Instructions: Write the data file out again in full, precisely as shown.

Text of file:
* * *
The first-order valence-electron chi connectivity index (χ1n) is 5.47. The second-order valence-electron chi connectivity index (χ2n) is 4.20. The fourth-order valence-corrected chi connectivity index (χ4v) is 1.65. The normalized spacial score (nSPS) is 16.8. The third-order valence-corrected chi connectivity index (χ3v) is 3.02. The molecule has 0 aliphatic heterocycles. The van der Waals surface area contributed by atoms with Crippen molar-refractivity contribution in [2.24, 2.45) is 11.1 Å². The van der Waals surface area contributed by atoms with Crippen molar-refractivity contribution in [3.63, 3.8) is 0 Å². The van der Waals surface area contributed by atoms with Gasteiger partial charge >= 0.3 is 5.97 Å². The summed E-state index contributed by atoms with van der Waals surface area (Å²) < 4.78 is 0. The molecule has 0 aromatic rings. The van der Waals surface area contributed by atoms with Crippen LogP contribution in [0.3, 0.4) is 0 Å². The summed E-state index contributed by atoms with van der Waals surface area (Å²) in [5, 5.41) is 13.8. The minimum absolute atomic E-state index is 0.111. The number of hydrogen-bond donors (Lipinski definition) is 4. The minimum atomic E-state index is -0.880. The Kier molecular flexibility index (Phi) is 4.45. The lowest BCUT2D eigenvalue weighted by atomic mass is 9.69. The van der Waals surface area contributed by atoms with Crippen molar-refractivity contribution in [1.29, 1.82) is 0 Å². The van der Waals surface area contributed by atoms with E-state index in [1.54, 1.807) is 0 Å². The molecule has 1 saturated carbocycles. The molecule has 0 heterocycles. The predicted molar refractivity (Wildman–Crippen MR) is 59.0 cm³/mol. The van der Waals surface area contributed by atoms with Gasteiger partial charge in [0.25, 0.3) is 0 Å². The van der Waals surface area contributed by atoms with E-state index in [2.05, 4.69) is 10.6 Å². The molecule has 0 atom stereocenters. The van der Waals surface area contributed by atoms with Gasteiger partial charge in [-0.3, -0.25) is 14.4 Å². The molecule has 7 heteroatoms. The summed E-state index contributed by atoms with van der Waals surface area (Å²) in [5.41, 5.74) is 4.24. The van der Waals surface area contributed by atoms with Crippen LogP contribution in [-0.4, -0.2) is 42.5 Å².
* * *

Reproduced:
The first-order valence-electron chi connectivity index (χ1n) is 5.47. The second-order valence-electron chi connectivity index (χ2n) is 4.20. The fourth-order valence-corrected chi connectivity index (χ4v) is 1.65. The normalized spacial score (nSPS) is 16.8. The third-order valence-corrected chi connectivity index (χ3v) is 3.02. The molecule has 0 aliphatic heterocycles. The van der Waals surface area contributed by atoms with Crippen molar-refractivity contribution in [2.24, 2.45) is 11.1 Å². The van der Waals surface area contributed by atoms with Crippen molar-refractivity contribution in [3.63, 3.8) is 0 Å². The van der Waals surface area contributed by atoms with Gasteiger partial charge >= 0.3 is 5.97 Å². The summed E-state index contributed by atoms with van der Waals surface area (Å²) < 4.78 is 0. The molecule has 0 aromatic rings. The van der Waals surface area contributed by atoms with Crippen LogP contribution in [0.3, 0.4) is 0 Å². The summed E-state index contributed by atoms with van der Waals surface area (Å²) in [5, 5.41) is 13.8. The minimum absolute atomic E-state index is 0.111. The number of hydrogen-bond donors (Lipinski definition) is 4. The minimum atomic E-state index is -0.880. The Kier molecular flexibility index (Phi) is 4.45. The lowest BCUT2D eigenvalue weighted by atomic mass is 9.69. The van der Waals surface area contributed by atoms with Crippen molar-refractivity contribution in [1.29, 1.82) is 0 Å². The van der Waals surface area contributed by atoms with E-state index in [1.54, 1.807) is 0 Å². The molecule has 1 saturated carbocycles. The molecule has 0 heterocycles. The predicted molar refractivity (Wildman–Crippen MR) is 59.0 cm³/mol. The van der Waals surface area contributed by atoms with Gasteiger partial charge in [0.25, 0.3) is 0 Å². The van der Waals surface area contributed by atoms with E-state index in [2.05, 4.69) is 10.6 Å². The molecule has 0 atom stereocenters. The van der Waals surface area contributed by atoms with Gasteiger partial charge in [-0.3, -0.25) is 14.4 Å². The molecule has 7 heteroatoms. The summed E-state index contributed by atoms with van der Waals surface area (Å²) in [5.41, 5.74) is 4.24. The van der Waals surface area contributed by atoms with Crippen LogP contribution in [-0.4, -0.2) is 42.5 Å².